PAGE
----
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Once upon a time, Terrence Malick was known for the lengthy gaps between his films. His much-revered late ‘70s tone poem Days of Heaven was followed up 20 years later with 1998’s meditation on war The Thin Red Line. In the past decade and a half, Malick’s productivity has seen an uptick: since 1998, he’s released three new films: The New World (2005), The Tree of Life (2011), and To the Wonder (2012).

Emmett/Furla/Oasis Films, Winkler Films & The Fyzz Facility, in tandem with David Mamet, are planning a screen adaptation of the playwright’s 1988 three-person play Speed-the-Plow. The story satirizes Hollywood’s profit incentives as they relate to what sort of films get made. At the moment, no decisions about casting have been announced.

The Atlanta-based rock trio the Head, comprised of Jacob Morrell (guitar) and brothers Jack and Mike Shaw (drums and bass/vocals, respectively), has been dubbed with the title “Atlanta’s youngest rock ‘n’ roll veterans” by Blurt. These chaps may all be in their early 20s, but what they lack in years they more than make up for in their energetic brand of ‘90s-inspired rock music.

The Head are also not one to shy from thought-provoking topics in their songwriting. Below you can stream “It Ain’t Easy”, a tune which finds the trio exploring the sensitive and troubling topic of the Newtown school shooting. For more on this, read the band’s statement on the song.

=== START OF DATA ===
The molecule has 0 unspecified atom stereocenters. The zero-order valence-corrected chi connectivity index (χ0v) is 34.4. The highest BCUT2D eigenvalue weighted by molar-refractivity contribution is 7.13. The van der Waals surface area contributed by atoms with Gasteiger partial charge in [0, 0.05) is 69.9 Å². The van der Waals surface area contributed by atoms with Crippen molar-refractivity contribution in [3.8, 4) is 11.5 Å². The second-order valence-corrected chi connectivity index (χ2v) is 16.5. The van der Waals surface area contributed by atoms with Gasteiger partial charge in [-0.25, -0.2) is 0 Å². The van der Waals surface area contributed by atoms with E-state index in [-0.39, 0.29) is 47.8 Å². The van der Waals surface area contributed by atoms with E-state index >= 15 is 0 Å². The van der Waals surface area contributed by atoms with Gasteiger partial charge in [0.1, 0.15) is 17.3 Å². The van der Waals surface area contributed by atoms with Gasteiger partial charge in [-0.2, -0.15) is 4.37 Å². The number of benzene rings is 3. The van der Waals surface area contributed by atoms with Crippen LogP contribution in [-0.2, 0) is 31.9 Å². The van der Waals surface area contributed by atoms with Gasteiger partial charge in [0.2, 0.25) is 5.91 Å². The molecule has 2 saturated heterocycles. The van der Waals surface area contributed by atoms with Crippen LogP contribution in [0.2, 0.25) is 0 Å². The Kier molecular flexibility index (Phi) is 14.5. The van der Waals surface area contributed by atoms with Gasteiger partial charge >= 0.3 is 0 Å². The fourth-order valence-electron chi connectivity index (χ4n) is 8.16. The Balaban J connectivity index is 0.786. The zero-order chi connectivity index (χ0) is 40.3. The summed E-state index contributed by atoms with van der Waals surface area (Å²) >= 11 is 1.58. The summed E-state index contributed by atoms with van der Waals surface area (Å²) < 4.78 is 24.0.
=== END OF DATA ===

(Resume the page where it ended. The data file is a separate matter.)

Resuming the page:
Blue Blood started out as a solo venture for musician Hunter Morris, who conceived the idea after his previous band, Gift Horse, parted ways. The Athens, Georgia-based Morris then spent a year working as a fly fishing guide on the trout streams of North Georgia, a creatively fruitful time that spawned the songs that now form This Is the Life, Morris’ debut as Blue Blood.

Morris ended up not going at it all by himself, though. Hank Sullivant, the guitarist for MGMT and the frontman of Kuroma, worked as producer/instrumentalist for the recording. Rounded out by J.J. Bower (Dead Confederate) on drums and Dave Spivey on keys, Blue Blood is a fine example of how an artist can create a new avenue through artistic exploration in the wake of a finished project. Morris’ vision was rich enough on its own; with the addition of players such as Sullivant, Spivey, and Bower, his initial idea has blossomed into a mind-enveloping collection of introspective gloom pop.

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